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    @JonahElbert Jonah, nouns change their form based on the case ending in Greek to denote their role in the sentence, including names which are nouns. So to say "of Christ Jesus" you need to denote this grammatically in Greek, as word order doesn't carry meaning in Greek as in English; for example: "Christou Iesou." Or here the accusative requires "Iesoun." This can be confusing if you don't know a language in which nouns are declined, but it's standard for many languages. – Sola Gratia Nov 12 '19 at 18:19
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The only evidence whether Matthew wrote in Hebrew first is very controversial, it is the fragment of the second century author named Papias of Hierapolis. There are no extant copies of the work in question, and that fragment is only preserved in the writings of Eusebius from the fourth century.

Here is what Eusebius states (in the English Translation):

16 But concerning Matthew he writes as follows: “So then Matthew wrote the oracles in the Hebrew language, and every one interpreted them as he was able.” And the same writer uses testimonies from the first Epistle of John and from that of Peter likewise. And he relates another story of a woman, who was accused of many sins before the Lord, which is contained in the Gospel according to the Hebrews. These things we have thought it necessary to observe in addition to what has been already stated.

Eusebius of Caesaria, “The Church History of Eusebius,” in Eusebius: Church History, Life of Constantine the Great, and Oration in Praise of Constantine, ed. Philip Schaff and Henry Wace, trans. Arthur Cushman McGiffert, vol. 1, A Select Library of the Nicene and Post-Nicene Fathers of the Christian Church, Second Series (New York: Christian Literature Company, 1890), 173.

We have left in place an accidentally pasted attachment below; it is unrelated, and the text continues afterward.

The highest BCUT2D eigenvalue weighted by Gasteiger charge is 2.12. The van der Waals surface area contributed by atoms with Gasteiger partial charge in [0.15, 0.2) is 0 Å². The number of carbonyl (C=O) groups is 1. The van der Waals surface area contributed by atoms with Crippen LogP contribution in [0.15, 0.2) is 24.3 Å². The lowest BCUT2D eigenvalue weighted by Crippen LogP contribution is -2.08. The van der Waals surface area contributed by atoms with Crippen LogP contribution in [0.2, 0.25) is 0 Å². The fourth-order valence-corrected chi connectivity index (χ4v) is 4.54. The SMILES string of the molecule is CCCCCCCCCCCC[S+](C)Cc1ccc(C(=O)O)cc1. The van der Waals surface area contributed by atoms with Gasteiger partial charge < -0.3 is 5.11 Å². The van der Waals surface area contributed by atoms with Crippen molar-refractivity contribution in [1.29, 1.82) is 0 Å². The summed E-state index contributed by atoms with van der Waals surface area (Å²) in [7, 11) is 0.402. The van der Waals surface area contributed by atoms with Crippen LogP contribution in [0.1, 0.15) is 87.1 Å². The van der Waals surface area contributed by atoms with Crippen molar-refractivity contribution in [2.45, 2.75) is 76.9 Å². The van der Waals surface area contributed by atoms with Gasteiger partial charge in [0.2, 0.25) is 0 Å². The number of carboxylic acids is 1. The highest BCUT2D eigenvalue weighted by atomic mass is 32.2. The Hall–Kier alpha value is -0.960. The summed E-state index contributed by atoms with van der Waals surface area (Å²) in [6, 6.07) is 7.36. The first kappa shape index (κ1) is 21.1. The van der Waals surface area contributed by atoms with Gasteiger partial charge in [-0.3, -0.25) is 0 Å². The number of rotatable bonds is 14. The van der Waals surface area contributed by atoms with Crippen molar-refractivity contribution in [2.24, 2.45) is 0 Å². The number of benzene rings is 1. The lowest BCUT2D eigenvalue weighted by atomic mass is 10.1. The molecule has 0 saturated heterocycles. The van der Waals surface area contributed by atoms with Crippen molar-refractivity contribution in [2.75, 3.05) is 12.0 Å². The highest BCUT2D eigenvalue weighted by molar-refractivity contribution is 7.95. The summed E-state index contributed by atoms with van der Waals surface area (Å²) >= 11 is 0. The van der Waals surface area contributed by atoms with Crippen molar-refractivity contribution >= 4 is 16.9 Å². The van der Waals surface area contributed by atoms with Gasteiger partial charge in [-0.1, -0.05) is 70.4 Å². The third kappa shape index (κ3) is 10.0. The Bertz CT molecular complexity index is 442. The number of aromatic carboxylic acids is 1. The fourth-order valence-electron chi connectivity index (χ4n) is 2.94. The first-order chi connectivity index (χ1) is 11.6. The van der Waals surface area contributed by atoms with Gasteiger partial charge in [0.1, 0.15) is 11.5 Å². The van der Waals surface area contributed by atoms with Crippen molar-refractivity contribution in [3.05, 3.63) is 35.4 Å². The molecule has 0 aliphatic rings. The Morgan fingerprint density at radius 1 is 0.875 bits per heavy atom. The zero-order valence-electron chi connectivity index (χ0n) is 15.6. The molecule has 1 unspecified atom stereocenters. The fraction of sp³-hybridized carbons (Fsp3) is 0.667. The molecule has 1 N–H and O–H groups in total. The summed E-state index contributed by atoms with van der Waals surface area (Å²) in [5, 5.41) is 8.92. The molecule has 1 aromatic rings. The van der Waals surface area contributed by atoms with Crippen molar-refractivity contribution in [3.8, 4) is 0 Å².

The word Logia that Arthur Cushman McGiffert translated as "oracles" is where all of the controversy has raged. Those who hold to some form of historical criticism have suggested that this is should be the word sayings, presupposing that Papias was referring to an early document like the supposed Q document, written by Matthew in Hebrew. Those liberal scholars then suppose that Matthew's gospel is only a free translation of that original group of sayings. Numerous books and articles have been written by writers who take this tiny fragment and they then run with it to flights of fancy. It is a question of whether on believes the gospels to be historically reliable. Those who think them reliable (like myself) reject the fragment of Papias as unreliable. Those who reject the historical reliability of the gospels tend to view Papias as referring to "sayings" so they can reject Matthew in favor of a "Q" document.

Blomberg stated the following about the issue in Papias:

Several key words in this sentence, however, might be rendered quite differently. Dialektos (“language”) has been taken to mean style so that Papias’s remarks could be applied to canonical Greek Matthew without postulating a lost Aramaic original. But this is an extremely rare meaning for the term and not a likely interpretation. Others translate hermēneuō (“translate”) as “interpret,” a common meaning but not as likely in a context that seems to be contrasting Hebrew and Greek texts. Most significant is the debate over the meaning of logia, which does not naturally mean Gospel but sayings. Perhaps Papias is claiming that Matthew wrote down in Aramaic or Hebrew something less than a full-fledged Gospel but a collection of Jesus’ sayings (conceivably something like what modern scholars have labeled Q).

This issue is the value of any internal evidence that it was written in another language and then translated into Greek. Some have rightly pointed out that the existence of Hebraisms in Matthew are not evidence it was written in Hebrew but insistence that it was written by a Hebrew writing in Greek.